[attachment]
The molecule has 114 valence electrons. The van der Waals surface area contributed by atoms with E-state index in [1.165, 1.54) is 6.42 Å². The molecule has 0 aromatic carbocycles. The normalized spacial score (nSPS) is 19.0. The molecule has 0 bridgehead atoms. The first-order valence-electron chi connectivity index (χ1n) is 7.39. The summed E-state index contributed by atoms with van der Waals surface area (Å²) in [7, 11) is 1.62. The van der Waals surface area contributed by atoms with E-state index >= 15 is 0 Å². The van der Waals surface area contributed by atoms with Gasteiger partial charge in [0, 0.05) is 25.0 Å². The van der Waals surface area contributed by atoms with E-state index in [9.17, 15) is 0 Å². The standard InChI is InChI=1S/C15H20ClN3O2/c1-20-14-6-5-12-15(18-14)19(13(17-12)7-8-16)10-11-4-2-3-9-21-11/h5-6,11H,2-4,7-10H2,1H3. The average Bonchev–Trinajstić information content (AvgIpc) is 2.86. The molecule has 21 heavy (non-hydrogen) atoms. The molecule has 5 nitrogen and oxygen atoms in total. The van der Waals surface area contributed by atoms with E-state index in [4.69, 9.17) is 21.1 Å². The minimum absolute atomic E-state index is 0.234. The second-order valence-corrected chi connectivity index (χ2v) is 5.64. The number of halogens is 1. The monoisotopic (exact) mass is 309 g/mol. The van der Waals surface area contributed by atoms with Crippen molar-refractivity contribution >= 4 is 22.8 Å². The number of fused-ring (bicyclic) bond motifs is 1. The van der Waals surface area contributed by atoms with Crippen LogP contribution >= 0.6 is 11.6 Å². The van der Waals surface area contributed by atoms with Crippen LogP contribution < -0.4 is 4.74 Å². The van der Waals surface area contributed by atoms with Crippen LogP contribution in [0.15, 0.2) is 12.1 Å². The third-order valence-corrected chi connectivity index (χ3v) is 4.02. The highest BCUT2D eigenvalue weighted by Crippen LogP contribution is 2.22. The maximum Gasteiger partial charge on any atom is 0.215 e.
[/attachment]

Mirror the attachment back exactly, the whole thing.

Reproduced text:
The molecule has 114 valence electrons. The van der Waals surface area contributed by atoms with E-state index in [1.165, 1.54) is 6.42 Å². The molecule has 0 aromatic carbocycles. The normalized spacial score (nSPS) is 19.0. The molecule has 0 bridgehead atoms. The first-order valence-electron chi connectivity index (χ1n) is 7.39. The summed E-state index contributed by atoms with van der Waals surface area (Å²) in [7, 11) is 1.62. The van der Waals surface area contributed by atoms with E-state index >= 15 is 0 Å². The van der Waals surface area contributed by atoms with Gasteiger partial charge in [0, 0.05) is 25.0 Å². The van der Waals surface area contributed by atoms with E-state index in [9.17, 15) is 0 Å². The standard InChI is InChI=1S/C15H20ClN3O2/c1-20-14-6-5-12-15(18-14)19(13(17-12)7-8-16)10-11-4-2-3-9-21-11/h5-6,11H,2-4,7-10H2,1H3. The average Bonchev–Trinajstić information content (AvgIpc) is 2.86. The molecule has 21 heavy (non-hydrogen) atoms. The molecule has 5 nitrogen and oxygen atoms in total. The van der Waals surface area contributed by atoms with E-state index in [4.69, 9.17) is 21.1 Å². The minimum absolute atomic E-state index is 0.234. The second-order valence-corrected chi connectivity index (χ2v) is 5.64. The number of halogens is 1. The monoisotopic (exact) mass is 309 g/mol. The van der Waals surface area contributed by atoms with Crippen molar-refractivity contribution >= 4 is 22.8 Å². The number of fused-ring (bicyclic) bond motifs is 1. The van der Waals surface area contributed by atoms with Crippen LogP contribution >= 0.6 is 11.6 Å². The van der Waals surface area contributed by atoms with Crippen LogP contribution < -0.4 is 4.74 Å². The van der Waals surface area contributed by atoms with Crippen LogP contribution in [0.15, 0.2) is 12.1 Å². The third-order valence-corrected chi connectivity index (χ3v) is 4.02. The highest BCUT2D eigenvalue weighted by Crippen LogP contribution is 2.22. The maximum Gasteiger partial charge on any atom is 0.215 e.